The International Olympic Committee (IOC) has stated it has no regrets over fully embracing social media platforms such as Twitter, despite the London Olympics being marred by athletes’ ill-judged tweets and other athletes being abused online.
With social media having burst to prominence since the Beijing Games, London 2012 is the first edition of the Olympics to fully embrace these platforms. The IOC has been extremely proactive in utilising such services in a bid to tap into the youth market, but the dark side of the platforms has also been noted in recent days.
Swiss footballer Michel Morganella was sent home on Monday for an offensive tweet aimed at South Korea, while triple jumper Paraskevi Papachristou was removed from the Greek team last week for a racist comment. Meanwhile, British police on Tuesday arrested a teenager concerning the alleged abuse of Team GB diver Tom Daley on Twitter.
Despite these incidents, IOC spokesman Mark Adams said the organisation would continue to encourage the use of social media around London 2012, adding that it would probably be powerless to prevent it even if it wanted to. “As you know the IOC, the Olympics we have about 15 million social media fans and I think (local organisers) are doing something similar,” he said, according to Reuters. “To be frank, it’d be a little bit like King Canute even if we said these aren’t social media Games, because everyone’s decided they are anyway. We want to help people have a good time in social media.”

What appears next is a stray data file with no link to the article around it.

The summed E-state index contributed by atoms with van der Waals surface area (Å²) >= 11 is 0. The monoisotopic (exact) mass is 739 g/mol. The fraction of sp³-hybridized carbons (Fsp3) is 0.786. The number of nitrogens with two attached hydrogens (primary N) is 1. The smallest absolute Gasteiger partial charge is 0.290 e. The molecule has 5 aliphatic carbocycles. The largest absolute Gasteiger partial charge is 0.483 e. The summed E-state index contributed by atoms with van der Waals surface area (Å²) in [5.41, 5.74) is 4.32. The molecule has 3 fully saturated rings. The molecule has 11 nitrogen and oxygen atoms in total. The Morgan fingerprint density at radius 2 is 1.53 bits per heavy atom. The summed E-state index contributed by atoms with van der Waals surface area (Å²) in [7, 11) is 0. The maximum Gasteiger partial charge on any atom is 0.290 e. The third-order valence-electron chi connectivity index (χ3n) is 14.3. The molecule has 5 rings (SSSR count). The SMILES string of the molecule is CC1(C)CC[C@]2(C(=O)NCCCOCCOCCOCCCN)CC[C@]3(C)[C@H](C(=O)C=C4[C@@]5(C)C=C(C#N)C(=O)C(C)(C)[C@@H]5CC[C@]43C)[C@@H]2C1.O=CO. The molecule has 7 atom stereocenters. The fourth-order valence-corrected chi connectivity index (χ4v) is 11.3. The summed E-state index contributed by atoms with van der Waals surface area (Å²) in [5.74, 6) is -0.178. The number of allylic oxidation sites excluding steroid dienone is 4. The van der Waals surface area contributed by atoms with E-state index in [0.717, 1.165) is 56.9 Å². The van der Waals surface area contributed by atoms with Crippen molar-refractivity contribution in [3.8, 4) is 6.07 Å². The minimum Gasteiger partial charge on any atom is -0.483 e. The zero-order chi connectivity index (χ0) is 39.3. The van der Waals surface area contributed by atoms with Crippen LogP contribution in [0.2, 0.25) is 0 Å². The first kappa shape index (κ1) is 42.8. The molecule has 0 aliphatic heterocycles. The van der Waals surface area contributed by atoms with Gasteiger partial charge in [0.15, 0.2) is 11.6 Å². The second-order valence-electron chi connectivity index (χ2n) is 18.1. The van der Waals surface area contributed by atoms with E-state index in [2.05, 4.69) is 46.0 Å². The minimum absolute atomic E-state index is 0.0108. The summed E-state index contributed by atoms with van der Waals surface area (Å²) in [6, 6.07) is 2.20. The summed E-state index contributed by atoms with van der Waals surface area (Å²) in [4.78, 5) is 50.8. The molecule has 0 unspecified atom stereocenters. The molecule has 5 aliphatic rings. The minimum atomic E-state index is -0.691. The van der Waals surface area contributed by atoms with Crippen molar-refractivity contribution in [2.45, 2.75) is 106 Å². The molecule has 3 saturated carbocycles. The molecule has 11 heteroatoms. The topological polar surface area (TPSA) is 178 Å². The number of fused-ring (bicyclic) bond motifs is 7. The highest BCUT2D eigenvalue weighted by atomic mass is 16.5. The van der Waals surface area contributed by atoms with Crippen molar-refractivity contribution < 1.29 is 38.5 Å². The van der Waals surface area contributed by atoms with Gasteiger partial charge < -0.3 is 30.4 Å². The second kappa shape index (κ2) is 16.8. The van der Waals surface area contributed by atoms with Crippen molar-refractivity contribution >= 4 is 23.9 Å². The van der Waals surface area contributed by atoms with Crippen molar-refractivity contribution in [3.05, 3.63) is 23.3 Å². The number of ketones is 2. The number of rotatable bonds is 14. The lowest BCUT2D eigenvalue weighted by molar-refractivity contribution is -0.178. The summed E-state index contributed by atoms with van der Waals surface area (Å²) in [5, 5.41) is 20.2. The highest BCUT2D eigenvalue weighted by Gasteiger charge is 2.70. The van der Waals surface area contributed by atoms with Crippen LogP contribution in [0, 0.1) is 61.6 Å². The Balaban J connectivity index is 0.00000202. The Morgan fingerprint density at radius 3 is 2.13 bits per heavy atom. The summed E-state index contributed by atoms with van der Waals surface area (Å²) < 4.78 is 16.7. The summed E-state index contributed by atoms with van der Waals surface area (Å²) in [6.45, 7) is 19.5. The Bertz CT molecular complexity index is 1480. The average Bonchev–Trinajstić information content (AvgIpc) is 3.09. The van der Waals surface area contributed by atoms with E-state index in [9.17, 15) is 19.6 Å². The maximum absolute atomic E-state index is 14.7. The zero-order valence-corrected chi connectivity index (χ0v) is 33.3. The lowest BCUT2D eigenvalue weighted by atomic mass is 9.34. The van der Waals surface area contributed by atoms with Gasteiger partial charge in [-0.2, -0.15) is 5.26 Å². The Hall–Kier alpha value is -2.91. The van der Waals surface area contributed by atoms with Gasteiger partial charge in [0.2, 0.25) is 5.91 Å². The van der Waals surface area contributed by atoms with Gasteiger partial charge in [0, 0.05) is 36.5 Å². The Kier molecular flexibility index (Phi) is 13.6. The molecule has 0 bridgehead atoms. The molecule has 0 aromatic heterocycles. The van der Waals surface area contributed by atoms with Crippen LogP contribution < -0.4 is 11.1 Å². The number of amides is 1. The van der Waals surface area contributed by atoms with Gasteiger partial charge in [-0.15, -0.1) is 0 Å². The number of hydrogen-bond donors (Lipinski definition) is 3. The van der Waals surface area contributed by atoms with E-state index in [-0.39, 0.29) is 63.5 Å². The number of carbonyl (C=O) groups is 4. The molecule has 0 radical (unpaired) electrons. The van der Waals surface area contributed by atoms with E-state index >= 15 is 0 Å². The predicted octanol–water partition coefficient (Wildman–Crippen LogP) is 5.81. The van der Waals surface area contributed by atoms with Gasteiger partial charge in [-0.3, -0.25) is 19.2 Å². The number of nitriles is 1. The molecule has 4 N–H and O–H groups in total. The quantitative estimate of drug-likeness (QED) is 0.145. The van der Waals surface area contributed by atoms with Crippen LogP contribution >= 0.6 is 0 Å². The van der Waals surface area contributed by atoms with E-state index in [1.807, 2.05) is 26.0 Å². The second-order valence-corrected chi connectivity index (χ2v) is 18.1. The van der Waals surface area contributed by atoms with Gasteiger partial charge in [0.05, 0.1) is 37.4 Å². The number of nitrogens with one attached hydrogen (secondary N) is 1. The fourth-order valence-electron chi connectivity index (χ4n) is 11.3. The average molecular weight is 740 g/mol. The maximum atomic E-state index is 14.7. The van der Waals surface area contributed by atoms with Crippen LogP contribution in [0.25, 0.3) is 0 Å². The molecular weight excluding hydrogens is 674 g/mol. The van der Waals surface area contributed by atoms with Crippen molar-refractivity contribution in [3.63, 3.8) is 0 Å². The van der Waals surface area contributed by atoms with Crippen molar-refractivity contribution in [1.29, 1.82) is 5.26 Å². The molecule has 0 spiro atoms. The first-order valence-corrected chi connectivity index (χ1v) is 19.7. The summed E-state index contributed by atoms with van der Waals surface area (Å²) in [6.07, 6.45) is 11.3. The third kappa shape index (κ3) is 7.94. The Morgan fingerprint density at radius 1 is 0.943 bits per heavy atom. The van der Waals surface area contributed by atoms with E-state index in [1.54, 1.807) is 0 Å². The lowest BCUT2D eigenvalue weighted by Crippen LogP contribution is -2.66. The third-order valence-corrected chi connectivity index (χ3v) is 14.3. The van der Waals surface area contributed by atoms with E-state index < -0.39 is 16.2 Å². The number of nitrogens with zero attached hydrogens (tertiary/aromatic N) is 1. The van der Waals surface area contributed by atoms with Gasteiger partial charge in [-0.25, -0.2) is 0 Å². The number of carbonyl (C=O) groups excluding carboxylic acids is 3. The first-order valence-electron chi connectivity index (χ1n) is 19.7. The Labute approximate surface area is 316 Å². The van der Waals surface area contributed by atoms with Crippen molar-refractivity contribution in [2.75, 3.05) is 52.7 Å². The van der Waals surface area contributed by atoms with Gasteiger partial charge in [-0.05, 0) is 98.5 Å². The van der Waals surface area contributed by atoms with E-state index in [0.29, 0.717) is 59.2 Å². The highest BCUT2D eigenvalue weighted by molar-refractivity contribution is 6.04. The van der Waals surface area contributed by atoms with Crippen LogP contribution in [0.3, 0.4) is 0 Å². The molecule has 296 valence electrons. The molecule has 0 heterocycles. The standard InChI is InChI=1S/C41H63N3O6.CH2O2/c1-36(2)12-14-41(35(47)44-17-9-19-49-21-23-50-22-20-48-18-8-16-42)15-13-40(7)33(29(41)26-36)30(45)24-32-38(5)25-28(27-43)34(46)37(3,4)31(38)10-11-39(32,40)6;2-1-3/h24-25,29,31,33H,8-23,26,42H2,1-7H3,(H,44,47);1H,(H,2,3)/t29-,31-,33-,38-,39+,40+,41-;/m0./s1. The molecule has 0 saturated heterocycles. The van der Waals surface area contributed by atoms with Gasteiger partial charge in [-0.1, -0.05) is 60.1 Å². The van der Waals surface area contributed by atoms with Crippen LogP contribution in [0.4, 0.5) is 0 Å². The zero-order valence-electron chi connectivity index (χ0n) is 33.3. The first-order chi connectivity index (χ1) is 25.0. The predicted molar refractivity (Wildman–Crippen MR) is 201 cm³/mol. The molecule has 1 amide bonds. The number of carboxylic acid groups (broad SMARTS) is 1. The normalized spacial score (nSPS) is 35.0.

The role of Twitter at London 2012 was highlighted on Monday as US athletes launched a protest against IOC sponsorship restrictions by utilising the hashtags ‘WeDemandChange2012’ and ‘Rule40’. The IOC policy under the banner Rule 40 prevents Olympic athletes from using their names or likenesses for advertising during the Games, with the exception of promotions involving the event’s official sponsors. The rule is in effect from July 18 until August 15, three days after the closing ceremony, and is designed to prevent ambush marketing and non-partners compromising the investment made by Olympic sponsors.
However, Adams said that Twitter’s existence had not altered the rules, only the application of them. He added: “I don’t think we have any major concerns, as you know those rules, such as Rule 40, have been around for a long time before social media. Social media’s only been round for six or seven years. Clearly issues are raised more quickly but they’re still the same issues that we have to deal with, and if an athlete makes a comment which contravenes those rules as has happened, we will take action. Used in the right way, we embrace social media.”
IOC comfortable with ‘Twitter Games’